Rabat – Maroc Cultures Association has announced the participation of Lebanese soprano Majda El Roumi in the 14th edition of the Mawazine Rhytms of the World Festival. The diva will perform on Sunday May 31st, 2015 at Mohammed V Theater in Rabat.Majda El Roumi Baradhy, better known as Majida El Roumi, is one of the most successful singers of the Arab world, as well as a UN Goodwill Ambassador. This is the second time to see Majda El Roumi perform at Mawazine Festival after her first performance in 2010.Majda was born on December the 13th in 1957 in Lebanon. She is the daughter of Lebanese musician Halim El Roumi. As a child, she used to listen to the works of the great musicians of the Arab world such as Fairuz, Umm Kulthum, Mohammed Abdel Wahab, Wadih Safi and Asmahan.In 1975, Majda released her first single “Am Behlamak” (I am dreaming of you, Lebanon), with collaboration with Lebanese poet Said Akl and musician Elias Rahbani.The 14 edition of Mawazine Festival which is scheduled to take place between May 29th and June 6th, 2015 in Rabat will also see the participation of Akon, Usher, American Pop Rock band Maroon 5, English Alternative rock band Placebo and Nigerian duo P-Square.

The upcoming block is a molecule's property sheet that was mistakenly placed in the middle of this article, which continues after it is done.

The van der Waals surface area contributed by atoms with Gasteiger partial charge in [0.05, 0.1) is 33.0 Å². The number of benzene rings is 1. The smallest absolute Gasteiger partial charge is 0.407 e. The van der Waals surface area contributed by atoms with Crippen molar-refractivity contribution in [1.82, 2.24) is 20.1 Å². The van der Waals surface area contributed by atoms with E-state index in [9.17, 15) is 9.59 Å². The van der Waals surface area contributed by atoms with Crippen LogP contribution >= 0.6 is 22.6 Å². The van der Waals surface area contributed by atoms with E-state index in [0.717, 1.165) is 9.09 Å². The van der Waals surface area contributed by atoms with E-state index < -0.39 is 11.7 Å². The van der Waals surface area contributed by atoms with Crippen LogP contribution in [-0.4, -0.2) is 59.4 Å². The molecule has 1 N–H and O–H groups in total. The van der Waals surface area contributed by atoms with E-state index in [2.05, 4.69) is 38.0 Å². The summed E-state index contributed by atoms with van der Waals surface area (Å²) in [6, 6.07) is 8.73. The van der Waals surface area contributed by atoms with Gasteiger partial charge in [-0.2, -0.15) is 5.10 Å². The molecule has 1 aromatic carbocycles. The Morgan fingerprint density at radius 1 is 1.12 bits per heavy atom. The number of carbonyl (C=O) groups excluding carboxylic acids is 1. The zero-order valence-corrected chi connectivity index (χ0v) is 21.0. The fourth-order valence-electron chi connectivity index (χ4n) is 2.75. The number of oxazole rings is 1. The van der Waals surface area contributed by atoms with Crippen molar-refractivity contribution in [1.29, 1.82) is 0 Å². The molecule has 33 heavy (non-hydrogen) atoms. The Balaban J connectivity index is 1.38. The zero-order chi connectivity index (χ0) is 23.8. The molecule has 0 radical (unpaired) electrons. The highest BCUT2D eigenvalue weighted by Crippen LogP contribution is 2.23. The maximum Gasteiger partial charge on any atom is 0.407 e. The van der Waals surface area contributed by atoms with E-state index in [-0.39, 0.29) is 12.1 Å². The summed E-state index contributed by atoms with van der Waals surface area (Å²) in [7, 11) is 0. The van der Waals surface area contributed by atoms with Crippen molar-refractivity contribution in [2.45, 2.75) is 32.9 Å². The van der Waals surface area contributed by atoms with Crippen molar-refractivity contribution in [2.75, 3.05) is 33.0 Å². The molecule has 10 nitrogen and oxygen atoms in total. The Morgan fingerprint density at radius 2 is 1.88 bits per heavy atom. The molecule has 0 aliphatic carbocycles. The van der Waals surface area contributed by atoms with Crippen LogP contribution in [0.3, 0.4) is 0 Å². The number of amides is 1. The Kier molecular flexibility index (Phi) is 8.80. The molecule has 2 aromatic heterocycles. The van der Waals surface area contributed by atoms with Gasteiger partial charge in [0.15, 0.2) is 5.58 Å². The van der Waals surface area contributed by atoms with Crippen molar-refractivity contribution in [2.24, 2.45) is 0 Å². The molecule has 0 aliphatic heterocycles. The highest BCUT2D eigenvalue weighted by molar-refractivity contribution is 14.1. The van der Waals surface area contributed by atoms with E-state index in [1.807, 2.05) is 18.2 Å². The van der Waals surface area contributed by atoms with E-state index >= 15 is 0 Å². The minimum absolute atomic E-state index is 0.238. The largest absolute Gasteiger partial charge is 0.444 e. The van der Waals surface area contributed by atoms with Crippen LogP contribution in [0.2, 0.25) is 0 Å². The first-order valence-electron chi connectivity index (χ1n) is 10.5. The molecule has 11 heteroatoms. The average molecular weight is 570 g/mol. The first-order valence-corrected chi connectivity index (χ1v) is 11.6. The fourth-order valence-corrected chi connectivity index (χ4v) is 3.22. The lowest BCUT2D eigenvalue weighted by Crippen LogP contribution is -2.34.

Taroudante – On Monday, Serge Berdugo, the Head of the Jewish Community Council in Morocco, addressed the commitment of the Jewish community to Morocco—their home of origins—and the preservation of their heritage in the Kingdom. He indicated that 40,000 Moroccan Jews living abroad visit the country every year.Berdugo, the Moroccan Ambassador-at-Large, delivered the speech in Casablanca at the Museum of Moroccan Judaism, at the North American Conference of the Moroccan Jewish community. He stated that Judeo-Moroccan heritage dates back over 1,000 years, and that “the Jewish community is an integral part of the Moroccan identity. Its mission is, among others, to be loyal citizens participating in its development and to contribute to the strengthening of dialogue and peace.”The Moroccan Ambassador-at-Large also said that an important complex dedicated to young Jews will be inaugurated in Casablanca in the coming weeks to ensure “the sustainability of our community and our identity.” He added that currently, 25% of Moroccan Muslims attend Hebrew classes and Jewish religious education. According to Le360, the meeting at the Museum of Moroccan Judaism brought together a delegation of 60 Moroccan Jews who have settled in the United States and Canada. The conference was presided over by Anis Birou, Minister of Moroccans Living Abroad and Migration Affairs, as well as Lahcen Haddad, Minister of Tourism.This month, a group of about 70 people, led by Louie Scheiner of New York, travelled to Morocco to visit the shrine of Sidi Bouissa Ossliman in the small village of Tagouroute, Taliouine, 200 kilometers away from Agadir.The video of the group of Jews wearing Moroccan garb went viral on social media networks.Edited by Katrina Bushko